Slavery, Priesthood Denial, and Brigham Young versus Orson Pratt

In the late winter of 1856, Brigham Young and other Latter-day Saint leaders decided that the time was right to made a second application for statehood. The citizens of Utah duly formed a constitutional convention and petitioned Congress to admit Utah into the Union under the name of Deseret. As it turned out, it was not a favorable moment to attempt such an effort. Two years earlier, Congress passed the Kansas-Nebraska Act which organized two new territories under the ambiguous provisions of Popular Sovereignty. This breached the old Missouri Compromise which prohibited slavery in the Louisiana Purchase north of latitude 36º30'. As a result, Kansas-Nebraska reignited a bitter conflict over slavery from which the nation would not recover. By the summer of 1856, Kansas Territory had collapsed into open conflict between pro and anti-slavery forces.[1]

Slavery prompted a passionate debate at Utah’s 1856 constitutional convention. Despite Brigham Young’s attempts to abate internal conflict over slavery with the Service Act, the convention of 1856 showcased the strong disagreements that continued to exist among the Latter-day Saints. This time, Orson Pratt and Brigham Young were on the same side as they jointly opposed a small faction of Southern delegates who wished to explicitly protect slavery in the proposed constitution. Enslavers, it seems, were not satisfied with the restrictive provisions of the Service Act and wished to abandon the neutral position that Latter-day Saint leaders had adopted toward slavery since the late 1840s. Feelings ran so high that some of the delegates actually demanded that their names be recorded as having voted for or against slavery in Deseret.[2]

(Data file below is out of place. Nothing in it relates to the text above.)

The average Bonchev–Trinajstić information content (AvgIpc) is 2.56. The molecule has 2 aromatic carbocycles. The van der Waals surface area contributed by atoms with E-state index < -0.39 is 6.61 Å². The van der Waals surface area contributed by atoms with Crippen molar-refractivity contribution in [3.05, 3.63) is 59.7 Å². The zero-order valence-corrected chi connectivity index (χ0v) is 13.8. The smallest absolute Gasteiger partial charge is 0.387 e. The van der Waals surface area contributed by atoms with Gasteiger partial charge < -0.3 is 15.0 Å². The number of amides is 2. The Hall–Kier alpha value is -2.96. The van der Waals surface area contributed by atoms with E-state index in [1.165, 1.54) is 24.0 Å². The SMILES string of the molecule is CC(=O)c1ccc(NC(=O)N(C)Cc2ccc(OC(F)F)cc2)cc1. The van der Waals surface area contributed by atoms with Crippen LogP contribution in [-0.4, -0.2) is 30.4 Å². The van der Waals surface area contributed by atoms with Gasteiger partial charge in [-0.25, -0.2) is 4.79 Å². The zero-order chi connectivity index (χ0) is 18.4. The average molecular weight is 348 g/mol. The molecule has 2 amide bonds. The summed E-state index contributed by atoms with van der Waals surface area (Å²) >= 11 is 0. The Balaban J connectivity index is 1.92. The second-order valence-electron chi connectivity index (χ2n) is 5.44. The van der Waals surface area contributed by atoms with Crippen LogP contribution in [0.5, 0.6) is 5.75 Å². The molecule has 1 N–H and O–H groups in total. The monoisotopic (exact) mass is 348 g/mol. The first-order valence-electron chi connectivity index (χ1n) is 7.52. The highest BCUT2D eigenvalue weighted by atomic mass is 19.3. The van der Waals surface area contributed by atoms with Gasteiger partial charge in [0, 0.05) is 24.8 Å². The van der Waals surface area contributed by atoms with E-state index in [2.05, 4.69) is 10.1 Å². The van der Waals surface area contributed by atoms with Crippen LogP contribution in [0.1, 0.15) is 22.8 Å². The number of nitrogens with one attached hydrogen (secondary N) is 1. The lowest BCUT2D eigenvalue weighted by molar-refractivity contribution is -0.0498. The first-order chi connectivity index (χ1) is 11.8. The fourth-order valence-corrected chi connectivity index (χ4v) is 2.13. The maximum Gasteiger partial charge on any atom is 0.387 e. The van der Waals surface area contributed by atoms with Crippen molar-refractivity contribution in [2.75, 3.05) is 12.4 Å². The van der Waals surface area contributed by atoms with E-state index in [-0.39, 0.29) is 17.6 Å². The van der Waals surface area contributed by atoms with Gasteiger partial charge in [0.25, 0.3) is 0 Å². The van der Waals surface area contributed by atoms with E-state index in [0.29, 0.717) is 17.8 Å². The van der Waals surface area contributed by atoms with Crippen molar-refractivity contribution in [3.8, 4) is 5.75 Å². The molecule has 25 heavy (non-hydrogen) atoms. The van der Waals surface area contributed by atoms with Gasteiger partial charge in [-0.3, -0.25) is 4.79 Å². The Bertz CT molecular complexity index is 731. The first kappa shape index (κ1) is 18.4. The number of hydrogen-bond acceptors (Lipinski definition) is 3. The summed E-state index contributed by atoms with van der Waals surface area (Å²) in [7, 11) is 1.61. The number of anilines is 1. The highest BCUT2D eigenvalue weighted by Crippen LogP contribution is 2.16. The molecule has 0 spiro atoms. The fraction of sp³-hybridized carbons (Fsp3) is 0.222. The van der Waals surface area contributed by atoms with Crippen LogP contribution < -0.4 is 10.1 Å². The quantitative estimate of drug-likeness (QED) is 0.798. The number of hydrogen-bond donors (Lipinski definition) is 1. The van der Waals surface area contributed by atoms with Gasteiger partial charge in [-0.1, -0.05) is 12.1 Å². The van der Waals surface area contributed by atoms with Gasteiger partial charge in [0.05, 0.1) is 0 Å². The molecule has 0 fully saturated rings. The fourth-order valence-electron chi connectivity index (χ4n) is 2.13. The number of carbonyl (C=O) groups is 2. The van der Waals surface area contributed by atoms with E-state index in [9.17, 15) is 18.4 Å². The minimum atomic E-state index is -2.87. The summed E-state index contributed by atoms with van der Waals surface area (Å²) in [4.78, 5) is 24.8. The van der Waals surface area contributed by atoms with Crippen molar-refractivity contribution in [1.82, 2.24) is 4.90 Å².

While those events played out among territorial leaders, Latter-day Saints began to openly discuss the faith’s racial priesthood restriction. Orson Pratt and other apostles defended the ban in five newspaper articles published in the 1850s. Those racial restrictions thus became the lasting legacy of the heated debates of that decade, especially after the United States Congress outlawed slavery and involuntary servitude in all U.S. territories in 1862. Congress thus brought a legal end to slavery in Utah even though its end in practice—along with that of Native American servitude—remains obscure.

The documents contained here correspond with the narrative history in Chapter 9 of This Abominable Slavery.

[1] Brent M. Rogers, Unpopular Sovereignty: Mormons and the Federal Management of Early Utah Territory (Lincoln: University of Nebraska Press, 2017), chapters 1 and 4.

[2] Utah Constitutional Convention Speeches, MS 2988, Church History Library, Church of Jesus Christ of Latter-day Saints, Salt Lake City, Utah; Minutes of Utah Constitutional Convention, Council House, March 21-27, 1856, MS 2988, Church History Library, Church of Jesus Christ of Latter-day Saints, Salt Lake City, Utah.

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